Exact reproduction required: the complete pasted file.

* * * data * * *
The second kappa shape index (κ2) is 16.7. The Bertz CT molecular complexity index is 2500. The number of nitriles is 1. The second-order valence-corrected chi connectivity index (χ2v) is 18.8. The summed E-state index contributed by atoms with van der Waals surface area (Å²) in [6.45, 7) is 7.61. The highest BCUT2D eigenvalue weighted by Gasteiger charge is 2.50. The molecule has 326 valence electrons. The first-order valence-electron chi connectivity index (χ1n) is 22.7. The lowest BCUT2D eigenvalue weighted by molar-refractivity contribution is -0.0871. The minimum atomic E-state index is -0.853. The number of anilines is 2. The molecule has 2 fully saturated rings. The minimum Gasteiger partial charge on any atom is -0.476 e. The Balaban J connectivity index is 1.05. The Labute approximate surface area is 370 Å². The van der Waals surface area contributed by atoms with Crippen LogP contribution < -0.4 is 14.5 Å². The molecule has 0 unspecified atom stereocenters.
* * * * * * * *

The second kappa shape index (κ2) is 16.7. The Bertz CT molecular complexity index is 2500. The number of nitriles is 1. The second-order valence-corrected chi connectivity index (χ2v) is 18.8. The summed E-state index contributed by atoms with van der Waals surface area (Å²) in [6.45, 7) is 7.61. The highest BCUT2D eigenvalue weighted by Gasteiger charge is 2.50. The molecule has 326 valence electrons. The first-order valence-electron chi connectivity index (χ1n) is 22.7. The lowest BCUT2D eigenvalue weighted by molar-refractivity contribution is -0.0871. The minimum atomic E-state index is -0.853. The number of anilines is 2. The molecule has 2 fully saturated rings. The minimum Gasteiger partial charge on any atom is -0.476 e. The Balaban J connectivity index is 1.05. The Labute approximate surface area is 370 Å². The van der Waals surface area contributed by atoms with Crippen LogP contribution < -0.4 is 14.5 Å². The molecule has 0 unspecified atom stereocenters.